Design for the Other 90%
Cooper-Hewitt National Design Museum
May 4–September 23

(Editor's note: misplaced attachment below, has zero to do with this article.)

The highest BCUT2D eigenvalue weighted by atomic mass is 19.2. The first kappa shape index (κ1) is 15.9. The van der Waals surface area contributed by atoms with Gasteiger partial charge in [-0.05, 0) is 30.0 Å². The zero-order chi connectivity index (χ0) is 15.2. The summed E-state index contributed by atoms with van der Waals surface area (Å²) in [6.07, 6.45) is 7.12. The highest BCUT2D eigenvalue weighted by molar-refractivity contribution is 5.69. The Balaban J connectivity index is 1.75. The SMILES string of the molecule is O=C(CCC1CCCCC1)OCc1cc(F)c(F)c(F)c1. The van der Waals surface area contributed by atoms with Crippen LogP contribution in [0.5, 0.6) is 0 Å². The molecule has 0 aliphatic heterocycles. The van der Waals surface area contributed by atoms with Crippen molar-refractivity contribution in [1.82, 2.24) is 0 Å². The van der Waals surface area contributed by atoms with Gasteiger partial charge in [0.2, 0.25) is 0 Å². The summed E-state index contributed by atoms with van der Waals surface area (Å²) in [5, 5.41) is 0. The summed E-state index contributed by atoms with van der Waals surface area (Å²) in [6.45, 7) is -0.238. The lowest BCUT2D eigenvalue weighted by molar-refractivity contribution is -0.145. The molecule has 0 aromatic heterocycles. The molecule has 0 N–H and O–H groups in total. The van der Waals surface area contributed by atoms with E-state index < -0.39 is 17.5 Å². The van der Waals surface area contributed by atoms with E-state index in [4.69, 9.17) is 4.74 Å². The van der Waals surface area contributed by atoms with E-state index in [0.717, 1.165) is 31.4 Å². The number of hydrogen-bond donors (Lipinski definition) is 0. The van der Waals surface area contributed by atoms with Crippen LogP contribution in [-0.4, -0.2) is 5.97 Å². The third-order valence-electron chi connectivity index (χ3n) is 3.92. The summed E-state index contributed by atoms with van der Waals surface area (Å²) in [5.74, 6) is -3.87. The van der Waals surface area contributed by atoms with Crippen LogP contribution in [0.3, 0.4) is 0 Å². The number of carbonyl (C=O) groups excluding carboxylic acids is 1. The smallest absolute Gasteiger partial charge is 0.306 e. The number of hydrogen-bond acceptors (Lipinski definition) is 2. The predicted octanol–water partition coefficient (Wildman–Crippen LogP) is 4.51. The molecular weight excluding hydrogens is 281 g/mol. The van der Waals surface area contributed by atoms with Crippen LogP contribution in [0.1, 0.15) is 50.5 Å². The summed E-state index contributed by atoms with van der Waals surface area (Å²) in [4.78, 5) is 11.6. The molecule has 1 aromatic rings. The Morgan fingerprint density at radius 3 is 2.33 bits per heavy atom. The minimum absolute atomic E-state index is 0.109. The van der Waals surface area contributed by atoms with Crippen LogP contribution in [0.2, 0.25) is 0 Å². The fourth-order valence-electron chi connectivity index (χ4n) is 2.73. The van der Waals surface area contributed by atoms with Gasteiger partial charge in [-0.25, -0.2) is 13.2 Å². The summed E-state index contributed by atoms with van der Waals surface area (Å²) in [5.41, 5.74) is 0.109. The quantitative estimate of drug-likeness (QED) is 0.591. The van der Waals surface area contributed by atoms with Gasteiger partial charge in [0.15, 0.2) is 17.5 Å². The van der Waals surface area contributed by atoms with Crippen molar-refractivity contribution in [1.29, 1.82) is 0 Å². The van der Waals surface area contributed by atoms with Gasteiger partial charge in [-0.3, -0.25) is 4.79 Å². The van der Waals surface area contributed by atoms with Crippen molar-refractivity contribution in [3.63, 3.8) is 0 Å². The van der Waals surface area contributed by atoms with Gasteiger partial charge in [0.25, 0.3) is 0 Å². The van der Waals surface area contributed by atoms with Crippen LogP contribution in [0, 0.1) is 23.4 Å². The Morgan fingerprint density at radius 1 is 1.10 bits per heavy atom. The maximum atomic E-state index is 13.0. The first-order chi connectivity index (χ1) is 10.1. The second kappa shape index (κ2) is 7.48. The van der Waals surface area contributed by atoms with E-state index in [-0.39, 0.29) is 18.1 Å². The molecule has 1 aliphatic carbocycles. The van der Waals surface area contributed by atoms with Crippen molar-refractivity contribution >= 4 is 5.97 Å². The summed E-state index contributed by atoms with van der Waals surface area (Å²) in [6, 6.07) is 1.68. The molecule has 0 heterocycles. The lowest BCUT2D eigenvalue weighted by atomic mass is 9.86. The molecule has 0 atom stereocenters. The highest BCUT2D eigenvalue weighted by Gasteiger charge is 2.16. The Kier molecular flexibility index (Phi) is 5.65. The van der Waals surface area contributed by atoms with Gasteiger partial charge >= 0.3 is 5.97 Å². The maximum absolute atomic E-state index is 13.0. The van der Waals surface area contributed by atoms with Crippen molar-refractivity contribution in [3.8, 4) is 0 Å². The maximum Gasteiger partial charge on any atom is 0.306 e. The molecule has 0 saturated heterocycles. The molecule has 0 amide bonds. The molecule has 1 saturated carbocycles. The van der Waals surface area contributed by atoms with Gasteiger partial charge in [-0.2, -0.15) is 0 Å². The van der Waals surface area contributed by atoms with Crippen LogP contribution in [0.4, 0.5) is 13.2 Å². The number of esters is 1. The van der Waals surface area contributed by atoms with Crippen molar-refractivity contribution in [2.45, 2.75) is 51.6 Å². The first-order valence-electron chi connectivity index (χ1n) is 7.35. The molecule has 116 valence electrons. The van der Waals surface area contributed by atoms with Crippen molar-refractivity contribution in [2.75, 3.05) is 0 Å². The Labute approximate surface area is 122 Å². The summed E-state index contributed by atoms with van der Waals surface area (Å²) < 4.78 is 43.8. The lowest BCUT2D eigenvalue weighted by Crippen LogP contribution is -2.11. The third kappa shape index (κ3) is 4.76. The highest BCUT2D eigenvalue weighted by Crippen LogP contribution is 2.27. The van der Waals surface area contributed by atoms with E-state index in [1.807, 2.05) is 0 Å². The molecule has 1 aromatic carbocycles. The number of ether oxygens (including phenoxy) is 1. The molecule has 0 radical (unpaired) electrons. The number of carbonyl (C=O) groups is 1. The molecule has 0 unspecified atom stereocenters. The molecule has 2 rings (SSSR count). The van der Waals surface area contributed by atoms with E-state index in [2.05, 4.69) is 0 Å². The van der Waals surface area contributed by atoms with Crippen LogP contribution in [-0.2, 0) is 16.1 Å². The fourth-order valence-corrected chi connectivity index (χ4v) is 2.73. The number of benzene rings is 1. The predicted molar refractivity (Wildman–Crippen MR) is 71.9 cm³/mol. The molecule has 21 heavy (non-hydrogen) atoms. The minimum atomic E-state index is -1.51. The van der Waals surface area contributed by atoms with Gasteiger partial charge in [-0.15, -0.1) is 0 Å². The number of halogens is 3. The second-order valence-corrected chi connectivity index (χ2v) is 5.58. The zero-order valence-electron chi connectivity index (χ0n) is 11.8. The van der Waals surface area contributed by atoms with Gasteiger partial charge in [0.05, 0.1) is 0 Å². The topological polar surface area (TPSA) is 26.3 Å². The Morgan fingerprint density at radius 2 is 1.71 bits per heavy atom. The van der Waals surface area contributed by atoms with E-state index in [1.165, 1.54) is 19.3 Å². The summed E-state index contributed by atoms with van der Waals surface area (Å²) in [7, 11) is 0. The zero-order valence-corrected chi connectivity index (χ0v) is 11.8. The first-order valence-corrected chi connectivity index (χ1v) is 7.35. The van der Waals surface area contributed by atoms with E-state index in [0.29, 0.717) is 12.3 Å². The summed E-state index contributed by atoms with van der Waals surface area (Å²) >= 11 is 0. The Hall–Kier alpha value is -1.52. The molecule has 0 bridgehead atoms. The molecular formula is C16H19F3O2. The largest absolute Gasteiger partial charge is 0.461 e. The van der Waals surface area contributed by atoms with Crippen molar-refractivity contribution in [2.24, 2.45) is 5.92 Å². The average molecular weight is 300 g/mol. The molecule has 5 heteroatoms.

The leading edge of 21st century design belongs to the humanitarians, those designers and architects who use their skills to assist the poor and needy by pro bono work at home and across the globe. The Smithsonian's Cooper-Hewitt National Design Museum is devoting its summer exhibition to an exploration of socially responsible design that strives to improve the lives of the one person in seven who survives on less than $1 a day. Innovations chosen by curator Cynthia E. Smith include the LifeStraw, which can purify water almost anywhere, and Nicholas Negroponte's One Laptop per Child project (pictured at left), which hopes to bring the poor and disenfranchised children of the world online. Architects more often are associated with clients in the richest 10 percent alluded to in the exhibition's title. But they are present at the Cooper-Hewitt's assessment of good works. Sheila Kennedy devised a portable lamp made by women in Mexico who weave LED lights into their traditional textiles. The Katrina Furniture Project of Sergio Palleroni, visiting professor at the Center for Sustainable Architecture at the University of Texas at Austin, proposes to reuse materials salvaged from the devastation of New Orleans, not only to be ecologically responsible, but to create jobs while turning out chairs and tables that serve as small memorials to human resilience.